They're inequitable and don't address the housing market's fundamental issues, but they also provide a lot of support for low-income New Yorkers
Great overview. You already noted the byzantine bureaucracy that a household has to go through to apply to these programs, let alone figure out which ones are applicable to them. That has to be an additional load on already burdened people. Even without streamlining of the actual programs, you'd think a simple webpage that let them punch in their details and get directed to the right programs would be useful. On the other hand, I wonder if we're missing how much folks get personally directed to these programs via less visible-to-us means, like those referrals from city agencies. That still likely misses tons of people who are eligible but don't make contact with the city government, which in turn leads to an underestimation of the overall need.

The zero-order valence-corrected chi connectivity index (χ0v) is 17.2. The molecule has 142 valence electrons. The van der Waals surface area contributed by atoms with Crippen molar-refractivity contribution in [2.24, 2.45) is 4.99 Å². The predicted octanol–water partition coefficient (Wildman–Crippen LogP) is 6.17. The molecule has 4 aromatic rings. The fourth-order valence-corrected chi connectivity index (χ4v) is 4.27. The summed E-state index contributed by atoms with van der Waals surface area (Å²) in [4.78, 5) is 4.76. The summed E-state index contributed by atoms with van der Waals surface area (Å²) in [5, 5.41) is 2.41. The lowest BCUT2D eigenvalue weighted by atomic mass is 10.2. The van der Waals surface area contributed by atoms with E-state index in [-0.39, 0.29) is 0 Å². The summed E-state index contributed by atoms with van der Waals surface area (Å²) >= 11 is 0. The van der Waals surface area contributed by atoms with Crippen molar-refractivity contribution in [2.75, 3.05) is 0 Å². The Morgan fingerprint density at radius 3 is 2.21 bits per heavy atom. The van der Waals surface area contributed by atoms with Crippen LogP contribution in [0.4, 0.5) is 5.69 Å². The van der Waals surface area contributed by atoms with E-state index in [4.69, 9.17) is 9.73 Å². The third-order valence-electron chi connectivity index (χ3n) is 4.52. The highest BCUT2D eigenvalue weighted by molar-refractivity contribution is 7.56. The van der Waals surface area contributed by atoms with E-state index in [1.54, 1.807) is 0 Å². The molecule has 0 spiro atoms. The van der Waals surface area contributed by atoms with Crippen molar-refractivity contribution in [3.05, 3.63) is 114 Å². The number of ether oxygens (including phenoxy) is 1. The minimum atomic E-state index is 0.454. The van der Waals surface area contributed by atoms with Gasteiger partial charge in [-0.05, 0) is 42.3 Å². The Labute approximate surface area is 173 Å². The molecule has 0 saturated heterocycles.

"These public housing developments were built between 1936 and 1997. Federal law caps the number of public housing apartments that the federal government will subsidize at the number that existed in 1999, so New York’s public housing stock has been stagnant since then."
Ooof, like many other areas of government, I wonder how much better public housing could be if it was something the government had kept building more of/engaging in, instead of stopping after an initial investment.